long enough to truly sort out what

blessed us and what wounded us when

some very fallible human agents introduced

God to us. Today it is common

(almost fashionable) for people to look

back only negatively on their early religious

training. Indeed many speak of

being “in recovery” from it and often

blame every kind of unhappiness and

neurosis in their lives on their early

religious training.

No doubt, some of this is valid, early

religious training does leave a permanent

mark on us. However, we owe

it to ourselves, our parents, our early

teachers, and to honesty to sort out

the positives and negatives of our early

religious background and, like Mary

Oliver, make peace with it, even if we

cannot give it the kiss of complicity.

What’s my own story? For me, awakening

to consciousness and awakening

to God and Church were inextricably

linked. The Roman Catholicism of

the time was the air I breathed as a

child and this was Roman Catholicism

prior to Vatican II, a Catholicism

replete with both positives and

negatives.

The spirituality of my childhood was

one of absolute truths, of non-negotiable

rules, of strong demands, of tribalism,

and of narrow inclusivity. We,

and we alone were the one true faith.

Moreover, all of this was underwritten

by a God who kept a scrupulous watch

on your every action, didn’t easily give

you permission to make a mistake,

held the sixth commandment above

all others, used shame as a weapon,

and was frowning a lot of the time.

But, that was far from all of it. There

was a whole other side. The family,

community, and church that christened

me had communal bonds that

most communities today can only

envy. You truly were part of a body, a

family, and a community that incarnated

a sense of transcendence that

made faith something natural, and

community part of your very identity.

You knew you were a child of God

and you knew too that you were a

moral creature with real responsibilities

to others and to God. You knew

your eternal significance, your essential

dignity, and the moral responsibility

that came with that and you

couldn’t exempt yourself from it.

What all of this did was ground you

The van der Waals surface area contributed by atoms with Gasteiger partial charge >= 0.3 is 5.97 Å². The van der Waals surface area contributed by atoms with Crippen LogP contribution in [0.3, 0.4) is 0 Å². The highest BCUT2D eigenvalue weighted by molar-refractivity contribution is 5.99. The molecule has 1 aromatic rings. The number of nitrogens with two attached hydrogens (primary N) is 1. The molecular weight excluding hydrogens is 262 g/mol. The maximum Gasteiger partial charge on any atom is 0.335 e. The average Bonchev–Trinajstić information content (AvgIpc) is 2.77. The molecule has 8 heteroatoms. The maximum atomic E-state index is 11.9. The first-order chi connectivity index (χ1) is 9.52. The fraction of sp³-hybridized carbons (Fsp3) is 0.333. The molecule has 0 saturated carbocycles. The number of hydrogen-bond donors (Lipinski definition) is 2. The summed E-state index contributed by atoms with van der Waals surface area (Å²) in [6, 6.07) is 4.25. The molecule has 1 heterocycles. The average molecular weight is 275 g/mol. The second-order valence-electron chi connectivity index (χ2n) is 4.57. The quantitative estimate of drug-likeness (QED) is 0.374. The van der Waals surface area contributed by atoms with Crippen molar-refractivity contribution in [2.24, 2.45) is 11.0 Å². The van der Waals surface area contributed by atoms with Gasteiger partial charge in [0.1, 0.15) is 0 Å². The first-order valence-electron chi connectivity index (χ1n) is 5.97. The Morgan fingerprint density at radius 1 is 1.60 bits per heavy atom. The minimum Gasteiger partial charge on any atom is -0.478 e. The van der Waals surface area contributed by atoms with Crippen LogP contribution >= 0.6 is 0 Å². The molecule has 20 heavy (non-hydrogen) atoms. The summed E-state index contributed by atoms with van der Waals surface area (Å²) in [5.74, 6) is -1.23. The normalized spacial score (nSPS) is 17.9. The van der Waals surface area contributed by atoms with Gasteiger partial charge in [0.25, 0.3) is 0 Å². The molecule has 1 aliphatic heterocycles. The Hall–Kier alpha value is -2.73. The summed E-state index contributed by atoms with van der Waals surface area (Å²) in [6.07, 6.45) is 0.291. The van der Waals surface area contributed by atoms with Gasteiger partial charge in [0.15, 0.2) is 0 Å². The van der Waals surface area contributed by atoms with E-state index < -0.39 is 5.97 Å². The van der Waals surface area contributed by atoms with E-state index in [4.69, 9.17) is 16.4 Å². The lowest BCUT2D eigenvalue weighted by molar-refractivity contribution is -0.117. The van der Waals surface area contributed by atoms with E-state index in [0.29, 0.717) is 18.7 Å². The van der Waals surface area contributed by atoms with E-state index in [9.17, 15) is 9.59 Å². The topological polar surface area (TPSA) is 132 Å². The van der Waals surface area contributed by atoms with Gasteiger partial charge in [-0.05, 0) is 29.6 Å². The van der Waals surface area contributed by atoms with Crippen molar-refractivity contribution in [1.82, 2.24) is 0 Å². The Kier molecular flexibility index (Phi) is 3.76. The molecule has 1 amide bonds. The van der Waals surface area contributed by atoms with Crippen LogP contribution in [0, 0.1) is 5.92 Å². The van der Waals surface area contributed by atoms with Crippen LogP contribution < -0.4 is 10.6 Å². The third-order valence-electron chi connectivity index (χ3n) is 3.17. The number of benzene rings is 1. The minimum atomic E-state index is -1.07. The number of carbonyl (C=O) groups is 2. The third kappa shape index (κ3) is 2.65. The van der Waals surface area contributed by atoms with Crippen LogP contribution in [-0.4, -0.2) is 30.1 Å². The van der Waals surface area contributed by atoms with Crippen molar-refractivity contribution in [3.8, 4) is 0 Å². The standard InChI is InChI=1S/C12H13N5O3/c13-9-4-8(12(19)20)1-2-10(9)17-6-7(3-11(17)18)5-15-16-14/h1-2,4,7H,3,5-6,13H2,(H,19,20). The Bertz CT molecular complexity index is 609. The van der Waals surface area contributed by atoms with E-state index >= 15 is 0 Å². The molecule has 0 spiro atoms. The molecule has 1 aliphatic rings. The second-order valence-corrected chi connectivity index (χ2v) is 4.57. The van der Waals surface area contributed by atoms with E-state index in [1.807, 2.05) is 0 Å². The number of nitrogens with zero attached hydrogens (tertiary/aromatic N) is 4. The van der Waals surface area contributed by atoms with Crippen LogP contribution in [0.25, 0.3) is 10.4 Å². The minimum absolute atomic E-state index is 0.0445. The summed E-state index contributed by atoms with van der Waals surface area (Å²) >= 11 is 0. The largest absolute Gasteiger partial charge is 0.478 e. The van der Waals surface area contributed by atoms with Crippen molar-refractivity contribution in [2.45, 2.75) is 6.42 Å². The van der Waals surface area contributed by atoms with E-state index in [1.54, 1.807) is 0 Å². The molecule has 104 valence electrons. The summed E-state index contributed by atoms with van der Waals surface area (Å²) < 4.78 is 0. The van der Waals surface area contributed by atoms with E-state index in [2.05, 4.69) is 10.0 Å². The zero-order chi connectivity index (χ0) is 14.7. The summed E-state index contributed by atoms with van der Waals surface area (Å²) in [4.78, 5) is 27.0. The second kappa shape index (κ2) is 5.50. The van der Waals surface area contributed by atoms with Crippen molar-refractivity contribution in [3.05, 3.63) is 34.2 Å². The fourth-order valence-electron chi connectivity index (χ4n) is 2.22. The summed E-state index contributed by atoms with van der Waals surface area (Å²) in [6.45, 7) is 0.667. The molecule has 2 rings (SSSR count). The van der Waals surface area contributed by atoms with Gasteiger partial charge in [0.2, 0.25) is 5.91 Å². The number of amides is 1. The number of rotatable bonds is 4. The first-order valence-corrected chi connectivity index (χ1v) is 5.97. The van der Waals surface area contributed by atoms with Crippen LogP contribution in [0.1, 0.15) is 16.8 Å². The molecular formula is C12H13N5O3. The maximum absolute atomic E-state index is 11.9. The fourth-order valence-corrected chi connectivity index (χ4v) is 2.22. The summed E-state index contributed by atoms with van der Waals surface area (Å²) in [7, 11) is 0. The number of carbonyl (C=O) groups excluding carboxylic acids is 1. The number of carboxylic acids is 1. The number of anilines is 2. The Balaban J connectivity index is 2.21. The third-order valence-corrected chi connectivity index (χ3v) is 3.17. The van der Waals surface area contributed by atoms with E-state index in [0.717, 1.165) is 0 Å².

existentially in a very fundamental,

non-negotiable human, moral, and

religious truth, namely, that your life

was not simply your own to do with

whatever you wished. You knew in a

way that you could not ignore, except

by way of infidelity, that you were

constitutively social, interdependent,

ecclesial, and that God put you on

this earth not just to make a good life

for yourself. You had a vocation, a

certain duty to serve, and God, family,

community, and Church could ask

you to give your life over. Today, I see

this particular brand on my soul as

one of the most precious of all gifts

that I received from the spirituality

of my childhood. Whatever demons

came along with that were worth it.

Besides, demons can be cast out and

most of those buried inside the catechesis

of my childhood have slowly

been exorcized through the years.

What did it? Lots of things: years

of studying and teaching theology,

reading good literature, having good

spiritual directors, seeing a robust and

joyous health in women and men of

faith, persevering in my own dogged

(and far-from-perfect) attempt to be

faithful to prayer, the Eucharist, and

church community through seven

decades, and, not least, the grace of

God.

Today I look back on my early

religious training in a way wherein the

negatives are eclipsed by the positives.

I am thankful for it all, even its initial

rigidity, timidity, tribalism, fearfulness,

and false fears of God, because

something inside all of that grounded

me and taught me what is ultimately

important. Indeed, rigidity, timidity,

tribalism, and excess caution aren’t a

bad place to start from because after

they loosen their grip, you are free for

the rest of your life. No small gift!

8 • ANGELUS • August 26, 2022


Vin’s greatest

inheritance

Vin Scully at the Los Angeles Dodgers Opening Day in 1999.

| © JON SOOHOO/LOS ANGELES DODGERS 1999

The legendary

broadcaster’s heroic

faith helped him see

life — and death —

through God’s eyes.

BY TOM HOFFARTH

Taking turns offering memories

and sharing stories, Vin Scully’s

children gathered at the altar

at the end of the funeral Mass for

the legendary Los Angeles Dodgers

broadcaster on Monday, Aug. 8, at St.

Jude the Apostle Church in Westlake

Village.

Scully’s daughter, Erin, said she had

searched his office to find something

that would comfort her. She came

across a famous prayer written by St.

Cardinal John Henry Newman.

“God has created me to do Him

some definite service,” read the first

line. Another: “Therefore, I will trust

Him. ... If I am in sorrow, my sorrow